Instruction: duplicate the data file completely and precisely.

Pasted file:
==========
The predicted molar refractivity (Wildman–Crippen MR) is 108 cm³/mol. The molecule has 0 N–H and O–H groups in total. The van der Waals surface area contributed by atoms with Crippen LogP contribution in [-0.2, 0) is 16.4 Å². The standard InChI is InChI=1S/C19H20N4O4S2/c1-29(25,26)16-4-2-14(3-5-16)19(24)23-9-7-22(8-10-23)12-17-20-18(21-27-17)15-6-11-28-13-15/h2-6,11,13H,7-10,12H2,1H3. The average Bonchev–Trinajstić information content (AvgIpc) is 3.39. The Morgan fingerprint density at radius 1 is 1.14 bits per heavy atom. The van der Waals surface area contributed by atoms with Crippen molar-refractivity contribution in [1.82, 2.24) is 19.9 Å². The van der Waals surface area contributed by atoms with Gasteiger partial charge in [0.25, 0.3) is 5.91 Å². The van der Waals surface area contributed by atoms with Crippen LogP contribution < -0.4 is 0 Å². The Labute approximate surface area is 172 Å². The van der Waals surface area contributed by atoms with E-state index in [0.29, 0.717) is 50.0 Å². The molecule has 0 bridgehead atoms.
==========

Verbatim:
The predicted molar refractivity (Wildman–Crippen MR) is 108 cm³/mol. The molecule has 0 N–H and O–H groups in total. The van der Waals surface area contributed by atoms with Crippen LogP contribution in [-0.2, 0) is 16.4 Å². The standard InChI is InChI=1S/C19H20N4O4S2/c1-29(25,26)16-4-2-14(3-5-16)19(24)23-9-7-22(8-10-23)12-17-20-18(21-27-17)15-6-11-28-13-15/h2-6,11,13H,7-10,12H2,1H3. The average Bonchev–Trinajstić information content (AvgIpc) is 3.39. The Morgan fingerprint density at radius 1 is 1.14 bits per heavy atom. The van der Waals surface area contributed by atoms with Crippen molar-refractivity contribution in [1.82, 2.24) is 19.9 Å². The van der Waals surface area contributed by atoms with Gasteiger partial charge in [0.25, 0.3) is 5.91 Å². The van der Waals surface area contributed by atoms with Crippen LogP contribution < -0.4 is 0 Å². The Labute approximate surface area is 172 Å². The van der Waals surface area contributed by atoms with E-state index in [0.29, 0.717) is 50.0 Å². The molecule has 0 bridgehead atoms.